On Capitol Hill, Public Citizen brings the heat of reality to a GOP freeze on regulatory safeguards
The U.S. House of Representatives refuses to let up on its quixotic mission to destroy public safeguards. Its latest incarnation is H.R. 4078, the “Regulatory Freeze for Jobs Act of 2012,” a misguided bill that seeks to halt regulatory protections until the unemployment rate is equal or less than six percent.
It was the topic of the hour at a hearing of the House Judiciary Committee’s Subcommittee on Courts, Commercial and Administrative Law, featuring two professors associated with the Hoover Institute, Allan Meltzler and John Taylor, who were there to bolster a weak argument that by “freezing” regulations, somehow all of our country’s jobs problems would magically disappear.
Fortunately, Public Citizen President Rob Weissman was there to speak on behalf of reality.
Weissman, who also serves as co-chair of the Coalition for Sensible Safeguards, reminded the subcommittee it was regulatory failures that helped create the current jobs crisis. He said a freeze on public protections not only would fail to create jobs, but would place the economy in serious jeopardy, particularly if newly created financial regulations were weakened or blocked. A little more on that in minute.
It was heartening to hear that we are not alone in the world of facts and reality. Rep. John Conyers (D-Mich.), who is on the Judiciary Committee but not a member of this subcommittee, stopped by and gave his take on the bill in question. He noted how the bill wrongly attempts to link regulations with employment.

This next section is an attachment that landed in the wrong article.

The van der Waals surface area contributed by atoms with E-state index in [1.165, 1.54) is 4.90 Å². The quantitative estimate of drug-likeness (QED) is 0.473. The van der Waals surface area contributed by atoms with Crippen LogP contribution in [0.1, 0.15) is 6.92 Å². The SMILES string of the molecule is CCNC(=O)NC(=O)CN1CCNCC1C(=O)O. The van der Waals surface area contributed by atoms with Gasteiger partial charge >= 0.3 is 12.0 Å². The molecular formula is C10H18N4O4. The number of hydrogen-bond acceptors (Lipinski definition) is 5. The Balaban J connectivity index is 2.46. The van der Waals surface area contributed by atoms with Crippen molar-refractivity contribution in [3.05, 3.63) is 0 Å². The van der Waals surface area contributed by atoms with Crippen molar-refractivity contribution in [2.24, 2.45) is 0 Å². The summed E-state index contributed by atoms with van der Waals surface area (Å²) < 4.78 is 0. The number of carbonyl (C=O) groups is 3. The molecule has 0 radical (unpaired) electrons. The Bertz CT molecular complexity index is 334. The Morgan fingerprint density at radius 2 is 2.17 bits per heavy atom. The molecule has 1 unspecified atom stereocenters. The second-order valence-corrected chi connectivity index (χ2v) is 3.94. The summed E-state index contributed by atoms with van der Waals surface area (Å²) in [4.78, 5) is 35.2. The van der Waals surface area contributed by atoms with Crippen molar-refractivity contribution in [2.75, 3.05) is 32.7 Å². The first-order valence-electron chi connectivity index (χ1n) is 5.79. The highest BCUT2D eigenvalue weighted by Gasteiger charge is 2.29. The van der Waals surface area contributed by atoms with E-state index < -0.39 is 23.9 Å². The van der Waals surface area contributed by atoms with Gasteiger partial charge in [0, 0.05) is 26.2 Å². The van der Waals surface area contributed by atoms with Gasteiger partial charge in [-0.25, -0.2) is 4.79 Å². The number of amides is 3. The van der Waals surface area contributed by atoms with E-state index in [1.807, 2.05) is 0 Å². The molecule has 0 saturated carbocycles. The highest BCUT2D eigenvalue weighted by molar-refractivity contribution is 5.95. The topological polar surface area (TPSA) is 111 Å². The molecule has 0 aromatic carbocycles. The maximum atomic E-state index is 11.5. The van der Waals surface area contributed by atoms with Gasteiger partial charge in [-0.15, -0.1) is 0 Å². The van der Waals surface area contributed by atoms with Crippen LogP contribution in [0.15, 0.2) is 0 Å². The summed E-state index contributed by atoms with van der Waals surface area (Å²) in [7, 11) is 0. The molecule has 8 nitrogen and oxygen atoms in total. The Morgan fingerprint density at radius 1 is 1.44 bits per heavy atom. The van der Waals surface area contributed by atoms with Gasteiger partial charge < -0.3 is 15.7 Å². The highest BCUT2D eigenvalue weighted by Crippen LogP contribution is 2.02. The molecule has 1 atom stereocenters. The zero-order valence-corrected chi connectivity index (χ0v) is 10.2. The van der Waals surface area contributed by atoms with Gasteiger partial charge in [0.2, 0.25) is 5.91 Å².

This is legislatively unwise because the measure fails to acknowledge the fact that regulations play a critical role in ensuring the health and safety of Americans, as well as the economic well-being of our nation.”
What he did there — in diplomatic, lawmaker-speak — was call the bill stupid.
Rep. Steve Cohen (D-Tenn.) said the proposal “is an instrument that creates a mistaken cure for a problem that does not exist. There is no ascertainable link between regulation and unemployment.”
Cohen began a point-by-point fisking of the bill, and then stopped himself.
This bill is so bad on its face, to go into the particulars of what would and if happen on such a poorly-drawn bill is not worthy of the time of this committee.”
What he did there — in diplomatic, lawmaker-speak — was call the bill stupid, too.
In five points, Weissman laid out why “freezing” safeguards places our nation at risk:
- The evidence does not support the claim that regulation is a significant problem for job preservation or job creation.
- The jobs crisis we now face is a tribute to regulatory failure in the financial sector.
- Regulatory protections make our nation stronger, safer and more just.
- A regulatory freeze would impeded everyday governmental functions (including the issuing of such normal actions like issuance of bird hunting rules, stop loss pay for veterans and immigration visas).
- Strengthening the system of regulatory safeguards strengthens America
There is a need for regulatory reform in this nation, but members in the House that keep on sponsoring bills like H.R. 4078 have it all wrong. We need reform to facilitate strong controls on corporate wrongdoing (see Wall Street crash of 2008, BP oil spill disaster, Massey mine explosion), as well as stronger enforcement of the rules that are already on the books.
In short, what this country needs is a system of regulatory protections that serve the interests of the public and not the corporations that need to be regulated.
You can read Weissman’s full testimony here. You can watch the entire hearing here.